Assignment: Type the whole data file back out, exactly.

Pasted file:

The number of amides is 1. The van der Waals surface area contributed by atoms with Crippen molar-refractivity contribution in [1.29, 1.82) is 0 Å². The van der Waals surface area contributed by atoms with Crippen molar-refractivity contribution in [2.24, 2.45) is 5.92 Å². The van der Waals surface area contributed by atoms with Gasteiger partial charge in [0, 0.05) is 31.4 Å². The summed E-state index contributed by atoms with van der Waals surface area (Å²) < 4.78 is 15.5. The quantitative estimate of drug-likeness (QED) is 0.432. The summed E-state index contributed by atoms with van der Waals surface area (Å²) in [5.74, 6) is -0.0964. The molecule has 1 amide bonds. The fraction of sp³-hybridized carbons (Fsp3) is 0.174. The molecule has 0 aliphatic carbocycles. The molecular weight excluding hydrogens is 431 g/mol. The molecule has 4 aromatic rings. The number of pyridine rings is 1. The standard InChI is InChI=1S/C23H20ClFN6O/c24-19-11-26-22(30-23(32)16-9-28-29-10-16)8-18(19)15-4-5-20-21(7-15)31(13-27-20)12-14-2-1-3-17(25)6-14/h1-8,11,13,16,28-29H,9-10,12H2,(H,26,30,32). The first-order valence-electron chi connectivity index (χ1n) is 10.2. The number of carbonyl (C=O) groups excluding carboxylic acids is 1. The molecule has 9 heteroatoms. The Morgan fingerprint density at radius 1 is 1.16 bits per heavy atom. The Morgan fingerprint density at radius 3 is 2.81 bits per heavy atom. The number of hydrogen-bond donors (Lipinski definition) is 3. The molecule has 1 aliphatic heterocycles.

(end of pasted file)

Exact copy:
The number of amides is 1. The van der Waals surface area contributed by atoms with Crippen molar-refractivity contribution in [1.29, 1.82) is 0 Å². The van der Waals surface area contributed by atoms with Crippen molar-refractivity contribution in [2.24, 2.45) is 5.92 Å². The van der Waals surface area contributed by atoms with Gasteiger partial charge in [0, 0.05) is 31.4 Å². The summed E-state index contributed by atoms with van der Waals surface area (Å²) < 4.78 is 15.5. The quantitative estimate of drug-likeness (QED) is 0.432. The summed E-state index contributed by atoms with van der Waals surface area (Å²) in [5.74, 6) is -0.0964. The molecule has 1 amide bonds. The fraction of sp³-hybridized carbons (Fsp3) is 0.174. The molecule has 0 aliphatic carbocycles. The molecular weight excluding hydrogens is 431 g/mol. The molecule has 4 aromatic rings. The number of pyridine rings is 1. The standard InChI is InChI=1S/C23H20ClFN6O/c24-19-11-26-22(30-23(32)16-9-28-29-10-16)8-18(19)15-4-5-20-21(7-15)31(13-27-20)12-14-2-1-3-17(25)6-14/h1-8,11,13,16,28-29H,9-10,12H2,(H,26,30,32). The first-order valence-electron chi connectivity index (χ1n) is 10.2. The number of carbonyl (C=O) groups excluding carboxylic acids is 1. The molecule has 9 heteroatoms. The Morgan fingerprint density at radius 1 is 1.16 bits per heavy atom. The Morgan fingerprint density at radius 3 is 2.81 bits per heavy atom. The number of hydrogen-bond donors (Lipinski definition) is 3. The molecule has 1 aliphatic heterocycles.